• Encourage your child to listen to different sounds such as cars, animals, the telephone
• Imitate the sounds you hear, make funny noises for your child to copy. This will help awaken an interest in sounds and help your child to understand that sounds have meanings
• Gain your child’s attention when you want to talk together. It is better to say “Ryan, please come over here”, than to say “Come over here, Ryan” because then your child will be focussed once you call his name
• Encourage your child to communicate in any way, not just through words, Actions and gestures will all help to develop words
• Listen carefully to your child and give him time to finish. Take turns to speak
• Always respond in some way when your child says something – no matter what it is that he says
• Spend some special time with your child every day. The level of talking will depend on the age of your child. Talk together when you are playing, or talk about school or make plans for the future.
• Allow plenty of gaps around the sentences that you are using to your child. This will allow him time to think about what you have said and maybe to formulate a response
• When talking with your child, use sentences that are roughly one word longer than the sentences your child if they are using one word, you use two; if they are using four, you use five. This will help extend your child’s sentences as they can hear what the sentence structures for longer sentences are like.
• If your child says something incorrectly, say it back the right way rather than “correcting him”. Eg. If your child says “Goggy bit it”, you can say “Yes, the dog bit it, didn’t he?”. He is more likely to change what he says in the future when he has worked it out for himself.
• When talking to younger children, try and think about how you are talking: use short sentences, vary the melody for interest, slow down slightly and pause after each sentence.
• Try to make TV time shared time – sit down with your child to watch programmes that are for children of his age".
More information is available in -
“Baby Talk : Strengthen Your Child's Ability to Listen, Understand, and Communicate “ by Sally Dr Ward Published by Ballantine Publishing Group (2001) ISBN: 0345437071;
“Listen to Your Child: A Parent's Guide to Children's Language” by David Crystal Publisher: Penguin UK; New Ed edition (June 1999) ISBN: 0140110151
“Chatterchart – a family guide to children’s communication development” Available from I CAN

Tuesday, 5 October 2010

Smart Signing in Nurseries & Early Years

What is Smart Sign? 

This is based upon Makaton supplemented by BSL where necessary. Our programmes are designed to work on essential interaction and communication skills. All our programmes are developmentally based and are written by me, Libby Hill, a Specialist Speech and Language Therapist with advice from colleague, Franky Shepperson a Highly Specialist SLT who is fluent in BSL and Makaton.  They have been piloted and thoroughly evaluated before being used extensively in nurseries and also with children with communication delay including children with ASD. We are also developing a programme for use with bi-lingual children.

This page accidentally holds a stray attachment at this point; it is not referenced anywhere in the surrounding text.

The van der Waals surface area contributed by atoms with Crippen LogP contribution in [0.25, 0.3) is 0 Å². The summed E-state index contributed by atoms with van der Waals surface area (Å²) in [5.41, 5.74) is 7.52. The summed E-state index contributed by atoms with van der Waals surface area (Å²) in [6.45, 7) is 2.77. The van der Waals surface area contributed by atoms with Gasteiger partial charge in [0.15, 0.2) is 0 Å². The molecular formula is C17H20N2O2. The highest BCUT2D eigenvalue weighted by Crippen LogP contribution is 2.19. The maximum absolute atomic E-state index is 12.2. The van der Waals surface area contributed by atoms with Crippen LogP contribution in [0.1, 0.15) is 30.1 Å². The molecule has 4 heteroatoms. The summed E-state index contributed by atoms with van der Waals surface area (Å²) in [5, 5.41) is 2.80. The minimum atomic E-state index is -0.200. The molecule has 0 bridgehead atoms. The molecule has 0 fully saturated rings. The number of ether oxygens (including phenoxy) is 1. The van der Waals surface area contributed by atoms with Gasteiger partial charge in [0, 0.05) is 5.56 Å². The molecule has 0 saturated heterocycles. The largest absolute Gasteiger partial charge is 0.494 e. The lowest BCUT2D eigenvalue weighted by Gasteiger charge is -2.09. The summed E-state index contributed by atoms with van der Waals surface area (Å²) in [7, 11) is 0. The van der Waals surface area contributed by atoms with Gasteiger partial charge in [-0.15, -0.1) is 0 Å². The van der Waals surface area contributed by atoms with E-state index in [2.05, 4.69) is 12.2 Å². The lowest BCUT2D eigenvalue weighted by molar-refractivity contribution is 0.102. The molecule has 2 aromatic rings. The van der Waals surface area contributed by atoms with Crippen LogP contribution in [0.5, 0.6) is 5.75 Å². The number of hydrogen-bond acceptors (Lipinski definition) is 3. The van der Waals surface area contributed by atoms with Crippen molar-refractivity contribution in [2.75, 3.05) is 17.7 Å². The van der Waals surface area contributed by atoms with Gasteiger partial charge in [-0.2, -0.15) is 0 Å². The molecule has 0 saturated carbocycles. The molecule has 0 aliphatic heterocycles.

Baby Smart Sign

In nursery the group leader will sit with staff and babies and sing interactive songs. Turn-taking, attention, listening, eye-contact and recognising their own name are all important aims of the session.

There will be opportunity to discuss signs around the baby room and how to add sign to everyday commands e.g. ‘Shall we change your nappy?’, ‘It’s time for lunch’.

Toddler Smart Sign

This involves teaching the 2-3 year olds simple vocabulary from a 6 week programme in a circle-time style. This is topic based, as evidence shows they learn vocabulary more effectively this way. We have some songs and a story to follow the topic. The aims here include attention, listening, turn-taking, eye-contact, receptive skills and vocabulary development. The main aim is to teach the staff signs so they can supplement understanding.

Pre-School Smart Sign

This age group just love learning the signs so the vocabulary for the topic can be taught directly and they will be highly involved in signing to the adults. There is still room for a story and a couple of songs. Aims here include attention, listening, receptive language and expressive language skills, as well as eye-contact.

Smart Sign in Reception & KS1

A programme of vocabulary which the children learn to sign as well as to understand. We use stories and songs too. The aims are to aid receptive and expressive skills as well as narrative.

We can also do specific sessions for parents or staff.

For more information:

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Sunday, 3 October 2010

The power of the blog

I wasn't sure when someone suggested doing a blog. I couldn't see why the news section on my websites weren't sufficient. After all, I also added it onto both the Small Talk Speech Therapy and Smart Talkers Pre-School Groups Facebook pages. I didn't think I'd have time to blog with FaceBook and Twitter too, there are only so many hours in a day.